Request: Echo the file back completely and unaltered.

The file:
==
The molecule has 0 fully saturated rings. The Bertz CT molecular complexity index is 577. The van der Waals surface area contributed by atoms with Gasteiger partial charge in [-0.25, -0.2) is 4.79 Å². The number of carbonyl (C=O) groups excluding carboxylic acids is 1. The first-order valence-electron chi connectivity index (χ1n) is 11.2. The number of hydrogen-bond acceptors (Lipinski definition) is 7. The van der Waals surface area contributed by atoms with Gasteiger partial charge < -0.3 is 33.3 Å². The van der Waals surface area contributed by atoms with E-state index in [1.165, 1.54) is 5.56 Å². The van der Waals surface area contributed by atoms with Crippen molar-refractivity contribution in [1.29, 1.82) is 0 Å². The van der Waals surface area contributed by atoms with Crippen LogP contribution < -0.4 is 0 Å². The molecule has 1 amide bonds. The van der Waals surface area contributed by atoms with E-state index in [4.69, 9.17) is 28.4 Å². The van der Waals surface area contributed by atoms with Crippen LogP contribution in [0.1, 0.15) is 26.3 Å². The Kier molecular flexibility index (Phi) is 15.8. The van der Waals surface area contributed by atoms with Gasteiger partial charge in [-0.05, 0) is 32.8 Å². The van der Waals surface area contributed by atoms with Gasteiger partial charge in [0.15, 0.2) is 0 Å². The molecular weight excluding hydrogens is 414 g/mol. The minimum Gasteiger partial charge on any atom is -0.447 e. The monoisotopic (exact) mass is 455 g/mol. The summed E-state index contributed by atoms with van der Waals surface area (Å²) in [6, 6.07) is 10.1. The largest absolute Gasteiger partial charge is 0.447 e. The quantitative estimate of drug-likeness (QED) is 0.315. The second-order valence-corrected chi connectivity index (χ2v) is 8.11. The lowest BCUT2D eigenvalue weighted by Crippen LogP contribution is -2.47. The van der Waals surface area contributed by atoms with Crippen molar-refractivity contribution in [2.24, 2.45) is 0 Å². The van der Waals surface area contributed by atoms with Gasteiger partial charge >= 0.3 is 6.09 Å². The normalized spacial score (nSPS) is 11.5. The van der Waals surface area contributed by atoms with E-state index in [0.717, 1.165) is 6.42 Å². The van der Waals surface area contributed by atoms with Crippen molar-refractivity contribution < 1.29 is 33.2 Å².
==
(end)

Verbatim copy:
The molecule has 0 fully saturated rings. The Bertz CT molecular complexity index is 577. The van der Waals surface area contributed by atoms with Gasteiger partial charge in [-0.25, -0.2) is 4.79 Å². The number of carbonyl (C=O) groups excluding carboxylic acids is 1. The first-order valence-electron chi connectivity index (χ1n) is 11.2. The number of hydrogen-bond acceptors (Lipinski definition) is 7. The van der Waals surface area contributed by atoms with Gasteiger partial charge < -0.3 is 33.3 Å². The van der Waals surface area contributed by atoms with E-state index in [1.165, 1.54) is 5.56 Å². The van der Waals surface area contributed by atoms with Crippen molar-refractivity contribution in [1.29, 1.82) is 0 Å². The van der Waals surface area contributed by atoms with Crippen LogP contribution < -0.4 is 0 Å². The molecule has 1 amide bonds. The van der Waals surface area contributed by atoms with E-state index in [4.69, 9.17) is 28.4 Å². The van der Waals surface area contributed by atoms with Crippen LogP contribution in [0.1, 0.15) is 26.3 Å². The Kier molecular flexibility index (Phi) is 15.8. The van der Waals surface area contributed by atoms with Gasteiger partial charge in [-0.05, 0) is 32.8 Å². The van der Waals surface area contributed by atoms with Gasteiger partial charge in [0.15, 0.2) is 0 Å². The molecular weight excluding hydrogens is 414 g/mol. The minimum Gasteiger partial charge on any atom is -0.447 e. The monoisotopic (exact) mass is 455 g/mol. The summed E-state index contributed by atoms with van der Waals surface area (Å²) in [6, 6.07) is 10.1. The largest absolute Gasteiger partial charge is 0.447 e. The quantitative estimate of drug-likeness (QED) is 0.315. The second-order valence-corrected chi connectivity index (χ2v) is 8.11. The lowest BCUT2D eigenvalue weighted by Crippen LogP contribution is -2.47. The van der Waals surface area contributed by atoms with Crippen molar-refractivity contribution in [2.24, 2.45) is 0 Å². The van der Waals surface area contributed by atoms with Gasteiger partial charge >= 0.3 is 6.09 Å². The normalized spacial score (nSPS) is 11.5. The van der Waals surface area contributed by atoms with E-state index in [0.717, 1.165) is 6.42 Å². The van der Waals surface area contributed by atoms with Crippen molar-refractivity contribution < 1.29 is 33.2 Å².